If you need inspiration, look no farther than PhotoChallenge.org’s own Jeremy Brooks. Jeremy is one of the most prolific street photographers around. He’s taken thousands of photos in and around San Francisco, and has recently added some street shots from Italy. 

You should also try to watch Finding Vivian Maier. Vivian Maier was an unknown street photographer until after she died in 2009. Some collectors happened on a large portion of her works at a storage auction in Chicago. Once they saw the work, they began to publish it and produced the documentary. 

Untitled
The crucial aspect of street photography is timing. You don’t plan shots, so you have to be ready. Check your camera settings and take some test shots to get a sense of how you want to frame shots, and to make sure the lighting works. While your are trying to capture a moment in time, you still have to pay attention to the technical aspects of the shot. The shot above uses long leading lines and the rule of thirds to frame the person walking. The photographer may have planned out where to shoot, but catching the person in the right place is all about timing.
Big Man
You can pick a location, but your subjects will change. Don’t try to plan shots, just let them happen. Be spontaneous and random. Many times the subject may not know they are being photographed, other times they may be looking right at you. Regardless, be respectful. Getting a good shot isn’t worth making a new enemy. Shooting in public is perfectly legal in the USA, but laws vary around the world.
different transport

The rules are pretty simple:

  • Post one original photograph (Your Image) shot each week per theme posted on this blog to Google+Facebook, or Flickr (or all three). Tag the photo #photochallenge.org or #photochallenge2016.
  • The shot should be a new shot you took for the current weekly theme, not something from your back catalog or someone else’s image.
  • The posted image should be a photograph, not a video.
  • Don’t leave home without your camera. Participating in the 2016 PhotoChallenge is fun and easy.
Still life with lemons – Maaike Groenewege

2016 PhotoChallenge, Week 12: Still life – Dutch masters – Guest Post

This week’s challenge takes us back to the 17th century, the golden age of Dutch painting. It was in this period that still life (derived from Dutch ‘stilleven’) emerged as a separate category in the fine arts. Since it was forbidden to depict any religious symbols in Protestant Holland, Dutch painters focussed on capturing everyday scenes: flowers, food, dead animals, and manmade objects like glasses, plates an pitchers.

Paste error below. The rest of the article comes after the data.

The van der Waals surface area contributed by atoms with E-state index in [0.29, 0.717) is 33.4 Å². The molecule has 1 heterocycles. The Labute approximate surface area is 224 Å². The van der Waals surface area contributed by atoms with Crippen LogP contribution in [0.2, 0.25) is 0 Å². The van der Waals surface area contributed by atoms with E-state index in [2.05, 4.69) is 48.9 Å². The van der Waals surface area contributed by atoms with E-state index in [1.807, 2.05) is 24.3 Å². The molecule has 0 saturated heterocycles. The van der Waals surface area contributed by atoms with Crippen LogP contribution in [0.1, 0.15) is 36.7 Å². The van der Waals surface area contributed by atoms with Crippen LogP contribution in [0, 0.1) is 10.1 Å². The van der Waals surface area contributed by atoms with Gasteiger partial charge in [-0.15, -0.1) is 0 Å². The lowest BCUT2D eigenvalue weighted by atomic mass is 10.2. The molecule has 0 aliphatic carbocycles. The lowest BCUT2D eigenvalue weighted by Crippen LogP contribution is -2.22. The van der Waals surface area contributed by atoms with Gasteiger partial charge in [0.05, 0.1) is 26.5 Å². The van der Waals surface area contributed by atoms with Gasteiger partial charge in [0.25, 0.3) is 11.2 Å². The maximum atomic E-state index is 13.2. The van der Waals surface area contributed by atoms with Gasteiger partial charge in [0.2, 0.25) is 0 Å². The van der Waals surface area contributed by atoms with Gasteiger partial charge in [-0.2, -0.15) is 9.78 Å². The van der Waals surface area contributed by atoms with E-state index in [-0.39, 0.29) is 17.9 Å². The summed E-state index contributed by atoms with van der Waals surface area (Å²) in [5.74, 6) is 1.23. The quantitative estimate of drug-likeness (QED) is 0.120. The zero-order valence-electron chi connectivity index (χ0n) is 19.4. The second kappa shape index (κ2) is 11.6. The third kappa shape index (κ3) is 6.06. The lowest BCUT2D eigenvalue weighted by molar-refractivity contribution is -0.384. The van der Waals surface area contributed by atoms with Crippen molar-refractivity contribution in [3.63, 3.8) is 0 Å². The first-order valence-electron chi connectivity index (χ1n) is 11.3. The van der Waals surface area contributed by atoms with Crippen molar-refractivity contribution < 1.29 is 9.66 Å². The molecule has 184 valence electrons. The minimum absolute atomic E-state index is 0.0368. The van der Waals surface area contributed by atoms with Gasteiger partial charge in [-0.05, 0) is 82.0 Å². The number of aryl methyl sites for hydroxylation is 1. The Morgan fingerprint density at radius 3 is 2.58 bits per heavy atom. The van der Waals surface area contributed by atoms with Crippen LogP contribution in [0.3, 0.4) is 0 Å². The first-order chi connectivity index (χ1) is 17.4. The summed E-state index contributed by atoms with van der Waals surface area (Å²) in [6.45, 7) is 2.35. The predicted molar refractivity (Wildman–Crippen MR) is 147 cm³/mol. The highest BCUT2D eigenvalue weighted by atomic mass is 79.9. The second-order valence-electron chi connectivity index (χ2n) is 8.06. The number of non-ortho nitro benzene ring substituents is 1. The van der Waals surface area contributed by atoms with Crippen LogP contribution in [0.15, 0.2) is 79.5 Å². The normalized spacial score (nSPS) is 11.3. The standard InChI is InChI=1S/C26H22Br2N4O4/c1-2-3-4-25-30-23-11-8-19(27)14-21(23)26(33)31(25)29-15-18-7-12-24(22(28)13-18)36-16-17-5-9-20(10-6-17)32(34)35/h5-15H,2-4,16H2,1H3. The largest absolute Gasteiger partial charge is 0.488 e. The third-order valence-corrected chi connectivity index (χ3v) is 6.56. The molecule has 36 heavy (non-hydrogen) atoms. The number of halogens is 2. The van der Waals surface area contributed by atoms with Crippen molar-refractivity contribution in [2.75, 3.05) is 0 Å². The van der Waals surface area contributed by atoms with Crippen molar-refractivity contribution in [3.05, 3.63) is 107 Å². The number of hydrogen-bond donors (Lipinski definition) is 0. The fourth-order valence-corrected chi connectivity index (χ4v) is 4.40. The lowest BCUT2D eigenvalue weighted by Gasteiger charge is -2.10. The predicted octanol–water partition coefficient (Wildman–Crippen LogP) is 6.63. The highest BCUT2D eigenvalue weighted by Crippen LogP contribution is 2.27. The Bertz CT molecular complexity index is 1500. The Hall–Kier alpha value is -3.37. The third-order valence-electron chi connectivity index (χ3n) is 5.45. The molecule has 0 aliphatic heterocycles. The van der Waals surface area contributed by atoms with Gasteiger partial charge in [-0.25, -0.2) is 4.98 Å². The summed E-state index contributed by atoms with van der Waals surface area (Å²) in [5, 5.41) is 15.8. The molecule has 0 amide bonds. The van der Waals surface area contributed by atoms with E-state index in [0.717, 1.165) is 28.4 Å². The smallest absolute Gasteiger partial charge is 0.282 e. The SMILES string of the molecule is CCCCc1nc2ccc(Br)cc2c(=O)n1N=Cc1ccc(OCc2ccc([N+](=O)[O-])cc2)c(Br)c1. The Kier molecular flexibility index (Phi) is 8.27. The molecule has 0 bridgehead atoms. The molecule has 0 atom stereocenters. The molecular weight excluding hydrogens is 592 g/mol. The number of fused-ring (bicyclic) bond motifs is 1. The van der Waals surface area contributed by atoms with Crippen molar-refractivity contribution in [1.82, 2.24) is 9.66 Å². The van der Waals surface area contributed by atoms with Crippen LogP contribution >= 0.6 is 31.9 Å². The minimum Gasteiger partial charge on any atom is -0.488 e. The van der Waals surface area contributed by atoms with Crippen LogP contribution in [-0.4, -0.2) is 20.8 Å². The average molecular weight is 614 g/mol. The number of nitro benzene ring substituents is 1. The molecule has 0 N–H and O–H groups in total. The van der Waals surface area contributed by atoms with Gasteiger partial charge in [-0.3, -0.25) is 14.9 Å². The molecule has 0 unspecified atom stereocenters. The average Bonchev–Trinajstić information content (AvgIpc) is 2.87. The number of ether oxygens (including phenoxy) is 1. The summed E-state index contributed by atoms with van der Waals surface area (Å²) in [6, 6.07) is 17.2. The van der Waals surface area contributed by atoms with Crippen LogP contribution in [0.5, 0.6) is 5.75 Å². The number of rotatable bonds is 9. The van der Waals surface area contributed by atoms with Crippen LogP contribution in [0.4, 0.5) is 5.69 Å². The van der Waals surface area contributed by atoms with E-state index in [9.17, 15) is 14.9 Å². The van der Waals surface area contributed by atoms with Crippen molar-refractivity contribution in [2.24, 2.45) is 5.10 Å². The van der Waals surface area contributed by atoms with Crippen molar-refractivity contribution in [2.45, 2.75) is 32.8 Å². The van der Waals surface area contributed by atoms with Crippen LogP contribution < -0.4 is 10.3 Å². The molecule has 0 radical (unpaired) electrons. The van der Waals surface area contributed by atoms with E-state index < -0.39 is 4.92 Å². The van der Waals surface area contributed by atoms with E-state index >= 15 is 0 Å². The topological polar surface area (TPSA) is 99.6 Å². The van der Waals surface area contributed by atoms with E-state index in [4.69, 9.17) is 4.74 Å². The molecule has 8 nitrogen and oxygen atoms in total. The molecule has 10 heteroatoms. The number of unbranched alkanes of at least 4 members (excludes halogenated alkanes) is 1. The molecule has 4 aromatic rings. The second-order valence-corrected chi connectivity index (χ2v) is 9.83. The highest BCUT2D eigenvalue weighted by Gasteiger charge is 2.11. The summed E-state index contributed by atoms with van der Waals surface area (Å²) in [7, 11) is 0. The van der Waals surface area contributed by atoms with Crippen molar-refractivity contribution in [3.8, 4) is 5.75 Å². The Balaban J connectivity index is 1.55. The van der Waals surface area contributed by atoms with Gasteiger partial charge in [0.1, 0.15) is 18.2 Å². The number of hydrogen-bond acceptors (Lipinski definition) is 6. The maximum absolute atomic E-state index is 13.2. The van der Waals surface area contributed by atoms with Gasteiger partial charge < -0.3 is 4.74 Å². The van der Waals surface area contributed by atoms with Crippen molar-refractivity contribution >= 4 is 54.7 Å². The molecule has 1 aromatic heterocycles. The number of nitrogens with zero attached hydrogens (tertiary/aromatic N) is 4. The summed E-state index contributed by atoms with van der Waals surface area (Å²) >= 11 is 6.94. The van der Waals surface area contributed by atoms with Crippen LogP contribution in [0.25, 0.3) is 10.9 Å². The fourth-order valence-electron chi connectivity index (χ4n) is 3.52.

Willem Claesz Heda – Still life with gold plated bowl

Willem Claesz Heda – Still life with gold plated bowl

Still life paintings from this period are characterised by an incredible sense of detail and realism, and painters were true masters of light. As such, they’re a wonderful inspiration for us photographers. This challenge is all about light, and using it to capture different textures, surfaces and reflections. And of course, a still life is a pre-composed image, so go and delve into those second hand shops and look for pewter plates, china, glassware, withered books, perhaps even a skull…

Types of still life

Still life painting comes in different categories. For each category, I’ve listed an example from the 17th century, and one from a contemporary photographer.

Vanitas – Symbolising the vainness of earthly life, with skulls, hourglasses, old books and withered flowers.

 

Vanitas – Harmen Steenwijck

Vanitas – Harmen Steenwijck

 

Vanitas – Marije van der Klugt

Vanitas – Marije van der Klugt

 

Pronk (lit. ‘to show off’): an ostentatious display of the wealth of the owner, with rare foods, luscious colors, rich draperies and precious china and silverware.

 

Still life with aquamanile, vegetables and a nautilus – Willem Kalff

Still life with aquamanile, vegetables and a nautilus – Willem Kalff

 

Still life after Willem Kalff – Levin Rodriguez

Still life after Willem Kalff – Levin Rodriguez


 Ontbijtjes (‘Little breakfasts’), Banketjes (‘little banquets’) and Toebackjes (‘little tobacco scenes’) depict a more sober kind of scene, with one, or just a few, objects of humble origin.

 

Still life with asparagus – Adriaan Coorte

Still life with asparagus – Adriaan Coorte

                                                      

Still life with lemons – Maaike Groenewege

Still life with lemons – Maaike Groenewege

 

I hope you enjoy this challenge and look forward to your take on the Dutch masters. Veel succes!
About Maaike Groenewege

I live in the middle of the Netherlands together with Significant Other (who features regularly in my Photochallenge images) and my two cats Bumper and Pebbles (who are also no stranger to modelling). I’ve been glued to my compact camera for the last ten years, still love my Sony RX-100 and switched to a Nikon D7200 in 2015. I love street photography, conceptual photography, macro and still life.

I’ve just finished the entry course at the Dutch Photo Academy, and will start a degree in Photographic Design at the University of Applied Photography in August 2016. You can find my portfolio at www.maaaike.nl (that’s right, there’s three aaa’s in there. Just for fun J )

The rules are pretty simple:

  • Post one original photograph (Your Image) shot each week per theme posted on this blog to Google+Facebook, or Flickr (or all three). Tag the photo #photochallenge.org or #photochallenge2016.
  • The shot should be a new shot you took for the current weekly theme, not something from your back catalog or someone else’s image.
  • The posted image should be a photograph, not a video.
  • Don’t leave home without your camera. Participating in the 2016 PhotoChallenge is fun and easy.